RIYADH (Reuters) – Bakr bin Laden, former chairman of construction giant Saudi Binladin Group, has been temporarily released nearly 15 months after his arrest in Saudi Arabia’s anti-corruption campaign, three sources with knowledge of the matter said on Thursday.
FILE PHOTO: The headquarters of the Saudi Binladin Group is seen in Jeddah, Saudi Arabia May 9, 2018. Picture taken May 9, 2018. REUTERS/Katie Paul/File Photo
The sources said he was taken from Riyadh’s Ha’ir prison on Wednesday and then flown to the western city of Jeddah to attend a close relative’s funeral. He is expected to return to detention but the sources said they did not know when.
“He is out, but we’re not sure if it’s for good or not,” said one of the sources, who all requested anonymity.
The move comes amid intense scrutiny of the kingdom’s human rights record after the murder of journalist Jamal Khashoggi by Saudi agents, and it follows the release earlier this week of businessman Amr Dabbagh and two prominent consultants.
No charges have been made public against bin Laden, who is in his late 60s. He could not be reached, and the Saudi authorities did not immediately respond to a request for comment.
Bin Laden was one of the most high-profile figures arrested in November 2017 on the orders of Crown Prince Mohammed bin Salman in a purge that also netted princes and ministers and was decried by critics as a shakedown and power play.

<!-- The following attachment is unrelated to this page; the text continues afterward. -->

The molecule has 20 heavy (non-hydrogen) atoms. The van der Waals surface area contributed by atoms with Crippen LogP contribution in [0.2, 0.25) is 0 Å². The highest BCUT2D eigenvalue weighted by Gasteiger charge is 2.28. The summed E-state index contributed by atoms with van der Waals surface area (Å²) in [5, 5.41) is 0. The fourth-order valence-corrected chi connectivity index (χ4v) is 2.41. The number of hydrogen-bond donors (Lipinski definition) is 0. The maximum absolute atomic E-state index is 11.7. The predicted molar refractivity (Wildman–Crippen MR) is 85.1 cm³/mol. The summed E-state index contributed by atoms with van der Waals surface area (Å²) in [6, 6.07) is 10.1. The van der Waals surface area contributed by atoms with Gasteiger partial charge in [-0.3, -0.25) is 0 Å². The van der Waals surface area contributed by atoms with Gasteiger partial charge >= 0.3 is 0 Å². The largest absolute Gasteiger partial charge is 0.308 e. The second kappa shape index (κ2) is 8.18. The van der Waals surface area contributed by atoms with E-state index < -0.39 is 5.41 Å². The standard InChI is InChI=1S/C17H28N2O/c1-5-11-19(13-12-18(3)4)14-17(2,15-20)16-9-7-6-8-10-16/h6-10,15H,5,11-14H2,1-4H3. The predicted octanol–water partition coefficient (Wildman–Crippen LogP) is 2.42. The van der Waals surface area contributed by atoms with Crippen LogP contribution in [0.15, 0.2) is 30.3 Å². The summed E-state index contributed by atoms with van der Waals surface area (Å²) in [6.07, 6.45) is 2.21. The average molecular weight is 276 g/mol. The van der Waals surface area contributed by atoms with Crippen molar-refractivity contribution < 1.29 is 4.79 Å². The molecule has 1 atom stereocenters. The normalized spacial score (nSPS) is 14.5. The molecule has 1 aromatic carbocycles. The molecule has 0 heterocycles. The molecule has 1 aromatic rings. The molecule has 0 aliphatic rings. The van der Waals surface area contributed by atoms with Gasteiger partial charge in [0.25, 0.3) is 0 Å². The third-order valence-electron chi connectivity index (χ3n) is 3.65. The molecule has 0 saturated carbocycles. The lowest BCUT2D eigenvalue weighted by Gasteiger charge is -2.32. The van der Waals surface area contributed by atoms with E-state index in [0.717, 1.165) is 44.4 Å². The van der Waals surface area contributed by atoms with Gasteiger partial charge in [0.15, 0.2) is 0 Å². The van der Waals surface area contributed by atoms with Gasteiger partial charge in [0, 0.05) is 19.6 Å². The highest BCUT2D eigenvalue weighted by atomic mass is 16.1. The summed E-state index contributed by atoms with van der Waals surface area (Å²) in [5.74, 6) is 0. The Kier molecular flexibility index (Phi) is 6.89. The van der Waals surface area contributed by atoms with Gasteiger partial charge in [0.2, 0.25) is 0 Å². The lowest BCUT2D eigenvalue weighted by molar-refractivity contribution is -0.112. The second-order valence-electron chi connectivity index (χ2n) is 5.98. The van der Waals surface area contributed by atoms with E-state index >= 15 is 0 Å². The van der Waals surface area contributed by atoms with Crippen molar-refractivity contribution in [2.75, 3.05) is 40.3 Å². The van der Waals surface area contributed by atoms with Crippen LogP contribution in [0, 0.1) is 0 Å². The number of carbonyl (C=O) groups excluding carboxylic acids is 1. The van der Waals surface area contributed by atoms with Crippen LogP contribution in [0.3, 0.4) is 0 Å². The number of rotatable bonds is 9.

At least two other bin Laden brothers, Saleh and Saad, senior executives in the family firm, were also held but released within several weeks. All three men transferred their combined 36.2 percent stake in the company to the state last April.
The government then appointed three representatives and two other brothers to oversee the running of the country’s largest builder.
The authorities have also seized family homes, luxury cars, private jets, and jewelry as part of settlements for the men’s release, sources have said.
The Saudi finance minister told Reuters last month that Saudi Binladin Group would soon have a “normal board” with family members and representatives of government ownership, but did not exclude the possibility that it could eventually be listed on the stock market.
Reuters reported in September that the company ended up on a collision course with the government several years ago after the family resisted earlier pressure from Prince Mohammed to list.
The crown prince said in October that only eight people were still being held as part of the anti-corruption campaign. They are believed to include former Riyadh governor Prince Turki bin Abdullah, Saudi-Ethiopian billionaire Mohammed al-Amoudi, and Adel Fakieh, who was fired as economy minister.
Editing by William Maclean